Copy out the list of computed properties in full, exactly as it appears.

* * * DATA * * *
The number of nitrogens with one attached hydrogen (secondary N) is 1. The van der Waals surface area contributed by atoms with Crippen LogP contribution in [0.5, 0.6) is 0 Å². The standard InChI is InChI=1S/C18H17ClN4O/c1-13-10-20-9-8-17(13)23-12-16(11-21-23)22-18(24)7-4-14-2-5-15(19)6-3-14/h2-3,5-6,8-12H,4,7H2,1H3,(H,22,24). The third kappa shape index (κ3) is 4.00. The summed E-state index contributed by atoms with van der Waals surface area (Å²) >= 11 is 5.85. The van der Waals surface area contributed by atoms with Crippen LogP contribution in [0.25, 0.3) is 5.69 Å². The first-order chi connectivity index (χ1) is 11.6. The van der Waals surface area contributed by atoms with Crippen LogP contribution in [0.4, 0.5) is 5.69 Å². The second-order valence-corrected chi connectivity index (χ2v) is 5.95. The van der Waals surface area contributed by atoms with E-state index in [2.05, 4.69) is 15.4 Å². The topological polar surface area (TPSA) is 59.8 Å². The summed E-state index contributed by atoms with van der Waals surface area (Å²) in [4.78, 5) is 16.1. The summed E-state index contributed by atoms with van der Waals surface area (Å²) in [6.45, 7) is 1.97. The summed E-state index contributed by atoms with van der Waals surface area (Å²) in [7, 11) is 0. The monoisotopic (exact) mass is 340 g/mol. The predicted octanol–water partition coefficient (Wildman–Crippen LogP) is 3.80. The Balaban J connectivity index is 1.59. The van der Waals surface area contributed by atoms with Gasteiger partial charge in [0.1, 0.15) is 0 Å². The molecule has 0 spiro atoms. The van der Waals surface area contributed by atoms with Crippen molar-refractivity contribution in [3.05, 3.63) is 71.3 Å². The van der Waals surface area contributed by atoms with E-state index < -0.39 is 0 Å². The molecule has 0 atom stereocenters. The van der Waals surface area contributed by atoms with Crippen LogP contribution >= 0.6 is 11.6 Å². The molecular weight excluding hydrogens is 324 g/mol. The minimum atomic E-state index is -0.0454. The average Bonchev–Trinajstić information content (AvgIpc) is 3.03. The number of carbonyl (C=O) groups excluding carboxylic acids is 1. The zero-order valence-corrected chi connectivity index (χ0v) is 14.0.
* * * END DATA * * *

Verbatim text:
The number of nitrogens with one attached hydrogen (secondary N) is 1. The van der Waals surface area contributed by atoms with Crippen LogP contribution in [0.5, 0.6) is 0 Å². The standard InChI is InChI=1S/C18H17ClN4O/c1-13-10-20-9-8-17(13)23-12-16(11-21-23)22-18(24)7-4-14-2-5-15(19)6-3-14/h2-3,5-6,8-12H,4,7H2,1H3,(H,22,24). The third kappa shape index (κ3) is 4.00. The summed E-state index contributed by atoms with van der Waals surface area (Å²) >= 11 is 5.85. The van der Waals surface area contributed by atoms with Crippen LogP contribution in [0.25, 0.3) is 5.69 Å². The first-order chi connectivity index (χ1) is 11.6. The van der Waals surface area contributed by atoms with Crippen LogP contribution in [0.4, 0.5) is 5.69 Å². The second-order valence-corrected chi connectivity index (χ2v) is 5.95. The van der Waals surface area contributed by atoms with E-state index in [2.05, 4.69) is 15.4 Å². The topological polar surface area (TPSA) is 59.8 Å². The summed E-state index contributed by atoms with van der Waals surface area (Å²) in [4.78, 5) is 16.1. The summed E-state index contributed by atoms with van der Waals surface area (Å²) in [6.45, 7) is 1.97. The summed E-state index contributed by atoms with van der Waals surface area (Å²) in [7, 11) is 0. The monoisotopic (exact) mass is 340 g/mol. The predicted octanol–water partition coefficient (Wildman–Crippen LogP) is 3.80. The Balaban J connectivity index is 1.59. The van der Waals surface area contributed by atoms with Gasteiger partial charge in [0.1, 0.15) is 0 Å². The molecule has 0 spiro atoms. The van der Waals surface area contributed by atoms with Crippen molar-refractivity contribution in [3.05, 3.63) is 71.3 Å². The van der Waals surface area contributed by atoms with E-state index < -0.39 is 0 Å². The molecule has 0 atom stereocenters. The van der Waals surface area contributed by atoms with Crippen LogP contribution >= 0.6 is 11.6 Å². The molecular weight excluding hydrogens is 324 g/mol. The minimum atomic E-state index is -0.0454. The average Bonchev–Trinajstić information content (AvgIpc) is 3.03. The number of carbonyl (C=O) groups excluding carboxylic acids is 1. The zero-order valence-corrected chi connectivity index (χ0v) is 14.0.